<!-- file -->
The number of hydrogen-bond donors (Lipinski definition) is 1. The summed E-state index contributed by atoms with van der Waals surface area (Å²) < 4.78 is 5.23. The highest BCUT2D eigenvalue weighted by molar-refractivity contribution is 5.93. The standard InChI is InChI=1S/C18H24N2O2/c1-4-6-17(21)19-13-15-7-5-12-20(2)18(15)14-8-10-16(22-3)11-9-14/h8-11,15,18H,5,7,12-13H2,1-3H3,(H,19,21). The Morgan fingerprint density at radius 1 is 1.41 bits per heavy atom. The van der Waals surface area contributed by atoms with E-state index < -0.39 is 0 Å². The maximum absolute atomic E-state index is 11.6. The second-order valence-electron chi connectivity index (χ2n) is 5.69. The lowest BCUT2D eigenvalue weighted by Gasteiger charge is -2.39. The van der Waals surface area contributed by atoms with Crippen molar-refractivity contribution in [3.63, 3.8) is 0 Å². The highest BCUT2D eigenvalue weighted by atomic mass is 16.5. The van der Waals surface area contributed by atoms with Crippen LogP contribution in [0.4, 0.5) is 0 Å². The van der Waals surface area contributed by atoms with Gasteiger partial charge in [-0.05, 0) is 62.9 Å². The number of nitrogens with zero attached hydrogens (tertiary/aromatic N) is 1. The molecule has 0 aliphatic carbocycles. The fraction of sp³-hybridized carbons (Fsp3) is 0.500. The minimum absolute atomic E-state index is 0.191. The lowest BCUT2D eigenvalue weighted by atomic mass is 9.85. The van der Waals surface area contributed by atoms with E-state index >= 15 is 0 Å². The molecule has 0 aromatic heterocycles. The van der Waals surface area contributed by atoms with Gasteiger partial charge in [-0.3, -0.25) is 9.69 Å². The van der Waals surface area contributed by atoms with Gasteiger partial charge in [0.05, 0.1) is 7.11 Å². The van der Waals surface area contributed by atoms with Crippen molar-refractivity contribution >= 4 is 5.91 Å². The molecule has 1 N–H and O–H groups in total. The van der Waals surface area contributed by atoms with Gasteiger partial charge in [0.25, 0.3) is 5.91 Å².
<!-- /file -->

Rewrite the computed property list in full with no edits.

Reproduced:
The number of hydrogen-bond donors (Lipinski definition) is 1. The summed E-state index contributed by atoms with van der Waals surface area (Å²) < 4.78 is 5.23. The highest BCUT2D eigenvalue weighted by molar-refractivity contribution is 5.93. The standard InChI is InChI=1S/C18H24N2O2/c1-4-6-17(21)19-13-15-7-5-12-20(2)18(15)14-8-10-16(22-3)11-9-14/h8-11,15,18H,5,7,12-13H2,1-3H3,(H,19,21). The Morgan fingerprint density at radius 1 is 1.41 bits per heavy atom. The van der Waals surface area contributed by atoms with E-state index < -0.39 is 0 Å². The maximum absolute atomic E-state index is 11.6. The second-order valence-electron chi connectivity index (χ2n) is 5.69. The lowest BCUT2D eigenvalue weighted by Gasteiger charge is -2.39. The van der Waals surface area contributed by atoms with Crippen molar-refractivity contribution in [3.63, 3.8) is 0 Å². The highest BCUT2D eigenvalue weighted by atomic mass is 16.5. The van der Waals surface area contributed by atoms with Crippen LogP contribution in [0.4, 0.5) is 0 Å². The van der Waals surface area contributed by atoms with Gasteiger partial charge in [-0.05, 0) is 62.9 Å². The number of nitrogens with zero attached hydrogens (tertiary/aromatic N) is 1. The molecule has 0 aliphatic carbocycles. The fraction of sp³-hybridized carbons (Fsp3) is 0.500. The minimum absolute atomic E-state index is 0.191. The lowest BCUT2D eigenvalue weighted by atomic mass is 9.85. The van der Waals surface area contributed by atoms with E-state index >= 15 is 0 Å². The molecule has 0 aromatic heterocycles. The van der Waals surface area contributed by atoms with Gasteiger partial charge in [-0.3, -0.25) is 9.69 Å². The van der Waals surface area contributed by atoms with Gasteiger partial charge in [0.05, 0.1) is 7.11 Å². The van der Waals surface area contributed by atoms with Crippen molar-refractivity contribution >= 4 is 5.91 Å². The molecule has 1 N–H and O–H groups in total. The van der Waals surface area contributed by atoms with Gasteiger partial charge in [0.25, 0.3) is 5.91 Å².